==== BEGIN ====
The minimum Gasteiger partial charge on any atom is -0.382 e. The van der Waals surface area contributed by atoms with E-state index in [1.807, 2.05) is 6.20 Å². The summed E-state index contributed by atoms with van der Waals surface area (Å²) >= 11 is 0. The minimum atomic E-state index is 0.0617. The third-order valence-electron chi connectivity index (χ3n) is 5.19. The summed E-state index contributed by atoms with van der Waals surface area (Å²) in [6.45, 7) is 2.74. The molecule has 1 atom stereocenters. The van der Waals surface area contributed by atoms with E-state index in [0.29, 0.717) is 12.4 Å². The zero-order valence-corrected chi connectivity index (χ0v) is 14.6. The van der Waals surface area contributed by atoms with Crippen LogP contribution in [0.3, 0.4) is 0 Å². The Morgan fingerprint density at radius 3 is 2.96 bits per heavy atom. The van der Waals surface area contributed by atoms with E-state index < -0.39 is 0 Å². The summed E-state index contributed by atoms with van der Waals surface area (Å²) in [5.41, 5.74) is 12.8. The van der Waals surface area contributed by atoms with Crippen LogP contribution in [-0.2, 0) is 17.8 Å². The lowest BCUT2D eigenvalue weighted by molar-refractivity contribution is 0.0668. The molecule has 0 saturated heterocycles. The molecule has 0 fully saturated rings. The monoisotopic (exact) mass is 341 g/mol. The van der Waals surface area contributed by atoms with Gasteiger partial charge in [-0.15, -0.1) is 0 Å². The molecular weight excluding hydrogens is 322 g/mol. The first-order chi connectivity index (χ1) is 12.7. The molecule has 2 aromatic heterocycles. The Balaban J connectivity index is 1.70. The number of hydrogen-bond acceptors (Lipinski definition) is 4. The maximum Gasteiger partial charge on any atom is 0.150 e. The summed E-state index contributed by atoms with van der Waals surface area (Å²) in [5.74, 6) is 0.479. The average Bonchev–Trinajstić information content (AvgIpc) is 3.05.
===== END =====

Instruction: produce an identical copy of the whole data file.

The minimum Gasteiger partial charge on any atom is -0.382 e. The van der Waals surface area contributed by atoms with E-state index in [1.807, 2.05) is 6.20 Å². The summed E-state index contributed by atoms with van der Waals surface area (Å²) >= 11 is 0. The minimum atomic E-state index is 0.0617. The third-order valence-electron chi connectivity index (χ3n) is 5.19. The summed E-state index contributed by atoms with van der Waals surface area (Å²) in [6.45, 7) is 2.74. The molecule has 1 atom stereocenters. The van der Waals surface area contributed by atoms with E-state index in [0.29, 0.717) is 12.4 Å². The zero-order valence-corrected chi connectivity index (χ0v) is 14.6. The van der Waals surface area contributed by atoms with Crippen LogP contribution in [0.3, 0.4) is 0 Å². The Morgan fingerprint density at radius 3 is 2.96 bits per heavy atom. The van der Waals surface area contributed by atoms with E-state index < -0.39 is 0 Å². The summed E-state index contributed by atoms with van der Waals surface area (Å²) in [5.41, 5.74) is 12.8. The van der Waals surface area contributed by atoms with Crippen LogP contribution in [-0.2, 0) is 17.8 Å². The lowest BCUT2D eigenvalue weighted by molar-refractivity contribution is 0.0668. The molecule has 0 saturated heterocycles. The molecule has 0 fully saturated rings. The monoisotopic (exact) mass is 341 g/mol. The van der Waals surface area contributed by atoms with Gasteiger partial charge in [-0.15, -0.1) is 0 Å². The molecular weight excluding hydrogens is 322 g/mol. The first-order chi connectivity index (χ1) is 12.7. The molecule has 2 aromatic heterocycles. The Balaban J connectivity index is 1.70. The number of hydrogen-bond acceptors (Lipinski definition) is 4. The maximum Gasteiger partial charge on any atom is 0.150 e. The summed E-state index contributed by atoms with van der Waals surface area (Å²) in [5.74, 6) is 0.479. The average Bonchev–Trinajstić information content (AvgIpc) is 3.05.